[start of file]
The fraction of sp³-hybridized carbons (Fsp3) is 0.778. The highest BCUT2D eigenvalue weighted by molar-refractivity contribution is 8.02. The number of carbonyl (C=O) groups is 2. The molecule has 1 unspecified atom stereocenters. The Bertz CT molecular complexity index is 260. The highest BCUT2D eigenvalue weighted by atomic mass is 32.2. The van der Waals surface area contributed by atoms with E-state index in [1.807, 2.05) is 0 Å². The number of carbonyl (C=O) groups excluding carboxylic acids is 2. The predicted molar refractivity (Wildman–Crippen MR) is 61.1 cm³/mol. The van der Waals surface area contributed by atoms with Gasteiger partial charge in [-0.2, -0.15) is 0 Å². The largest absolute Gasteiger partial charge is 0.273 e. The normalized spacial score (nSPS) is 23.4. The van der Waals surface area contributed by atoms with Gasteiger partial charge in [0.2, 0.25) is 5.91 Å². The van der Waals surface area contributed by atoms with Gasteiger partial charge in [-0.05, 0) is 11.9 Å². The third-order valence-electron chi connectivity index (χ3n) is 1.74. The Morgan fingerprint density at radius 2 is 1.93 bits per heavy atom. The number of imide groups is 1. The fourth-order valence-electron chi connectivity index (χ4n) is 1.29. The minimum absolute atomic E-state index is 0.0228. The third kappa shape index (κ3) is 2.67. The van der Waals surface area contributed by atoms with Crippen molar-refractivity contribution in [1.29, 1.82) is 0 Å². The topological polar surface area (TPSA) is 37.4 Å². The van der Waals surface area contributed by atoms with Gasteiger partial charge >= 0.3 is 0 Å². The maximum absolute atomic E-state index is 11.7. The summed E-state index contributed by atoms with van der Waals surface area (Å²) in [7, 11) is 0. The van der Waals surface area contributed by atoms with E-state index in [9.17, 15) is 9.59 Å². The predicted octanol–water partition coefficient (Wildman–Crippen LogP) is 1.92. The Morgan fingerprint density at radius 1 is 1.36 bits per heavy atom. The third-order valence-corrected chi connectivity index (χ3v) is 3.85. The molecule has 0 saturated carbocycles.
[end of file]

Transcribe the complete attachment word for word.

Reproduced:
The fraction of sp³-hybridized carbons (Fsp3) is 0.778. The highest BCUT2D eigenvalue weighted by molar-refractivity contribution is 8.02. The number of carbonyl (C=O) groups is 2. The molecule has 1 unspecified atom stereocenters. The Bertz CT molecular complexity index is 260. The highest BCUT2D eigenvalue weighted by atomic mass is 32.2. The van der Waals surface area contributed by atoms with E-state index in [1.807, 2.05) is 0 Å². The number of carbonyl (C=O) groups excluding carboxylic acids is 2. The predicted molar refractivity (Wildman–Crippen MR) is 61.1 cm³/mol. The van der Waals surface area contributed by atoms with Gasteiger partial charge in [-0.2, -0.15) is 0 Å². The largest absolute Gasteiger partial charge is 0.273 e. The normalized spacial score (nSPS) is 23.4. The van der Waals surface area contributed by atoms with Gasteiger partial charge in [0.2, 0.25) is 5.91 Å². The van der Waals surface area contributed by atoms with Gasteiger partial charge in [-0.05, 0) is 11.9 Å². The third-order valence-electron chi connectivity index (χ3n) is 1.74. The Morgan fingerprint density at radius 2 is 1.93 bits per heavy atom. The number of imide groups is 1. The fourth-order valence-electron chi connectivity index (χ4n) is 1.29. The minimum absolute atomic E-state index is 0.0228. The third kappa shape index (κ3) is 2.67. The van der Waals surface area contributed by atoms with Crippen molar-refractivity contribution in [1.29, 1.82) is 0 Å². The topological polar surface area (TPSA) is 37.4 Å². The van der Waals surface area contributed by atoms with Gasteiger partial charge >= 0.3 is 0 Å². The maximum absolute atomic E-state index is 11.7. The summed E-state index contributed by atoms with van der Waals surface area (Å²) in [7, 11) is 0. The van der Waals surface area contributed by atoms with E-state index in [9.17, 15) is 9.59 Å². The predicted octanol–water partition coefficient (Wildman–Crippen LogP) is 1.92. The Morgan fingerprint density at radius 1 is 1.36 bits per heavy atom. The third-order valence-corrected chi connectivity index (χ3v) is 3.85. The molecule has 0 saturated carbocycles.